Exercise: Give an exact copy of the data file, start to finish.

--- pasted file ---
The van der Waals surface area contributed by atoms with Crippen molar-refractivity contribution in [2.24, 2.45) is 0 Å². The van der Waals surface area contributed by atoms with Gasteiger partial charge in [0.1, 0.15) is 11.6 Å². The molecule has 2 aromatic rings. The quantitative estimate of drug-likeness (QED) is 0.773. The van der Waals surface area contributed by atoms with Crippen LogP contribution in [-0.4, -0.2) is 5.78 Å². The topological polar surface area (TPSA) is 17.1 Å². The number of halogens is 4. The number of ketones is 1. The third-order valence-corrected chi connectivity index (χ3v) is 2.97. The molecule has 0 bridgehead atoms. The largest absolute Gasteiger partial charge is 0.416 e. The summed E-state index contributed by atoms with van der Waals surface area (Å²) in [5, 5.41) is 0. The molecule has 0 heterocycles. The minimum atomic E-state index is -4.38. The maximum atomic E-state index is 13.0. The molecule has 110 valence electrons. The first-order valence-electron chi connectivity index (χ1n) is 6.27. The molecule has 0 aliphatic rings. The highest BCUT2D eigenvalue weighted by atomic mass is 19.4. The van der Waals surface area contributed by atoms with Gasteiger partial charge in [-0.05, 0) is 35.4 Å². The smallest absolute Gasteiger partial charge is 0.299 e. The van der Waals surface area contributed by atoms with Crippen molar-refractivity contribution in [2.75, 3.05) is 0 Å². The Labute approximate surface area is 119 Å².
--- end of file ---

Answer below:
The van der Waals surface area contributed by atoms with Crippen molar-refractivity contribution in [2.24, 2.45) is 0 Å². The van der Waals surface area contributed by atoms with Gasteiger partial charge in [0.1, 0.15) is 11.6 Å². The molecule has 2 aromatic rings. The quantitative estimate of drug-likeness (QED) is 0.773. The van der Waals surface area contributed by atoms with Crippen LogP contribution in [-0.4, -0.2) is 5.78 Å². The topological polar surface area (TPSA) is 17.1 Å². The number of halogens is 4. The number of ketones is 1. The third-order valence-corrected chi connectivity index (χ3v) is 2.97. The molecule has 0 bridgehead atoms. The largest absolute Gasteiger partial charge is 0.416 e. The summed E-state index contributed by atoms with van der Waals surface area (Å²) in [5, 5.41) is 0. The molecule has 0 heterocycles. The minimum atomic E-state index is -4.38. The maximum atomic E-state index is 13.0. The molecule has 110 valence electrons. The first-order valence-electron chi connectivity index (χ1n) is 6.27. The molecule has 0 aliphatic rings. The highest BCUT2D eigenvalue weighted by atomic mass is 19.4. The van der Waals surface area contributed by atoms with Gasteiger partial charge in [-0.05, 0) is 35.4 Å². The smallest absolute Gasteiger partial charge is 0.299 e. The van der Waals surface area contributed by atoms with Crippen molar-refractivity contribution in [2.75, 3.05) is 0 Å². The Labute approximate surface area is 119 Å².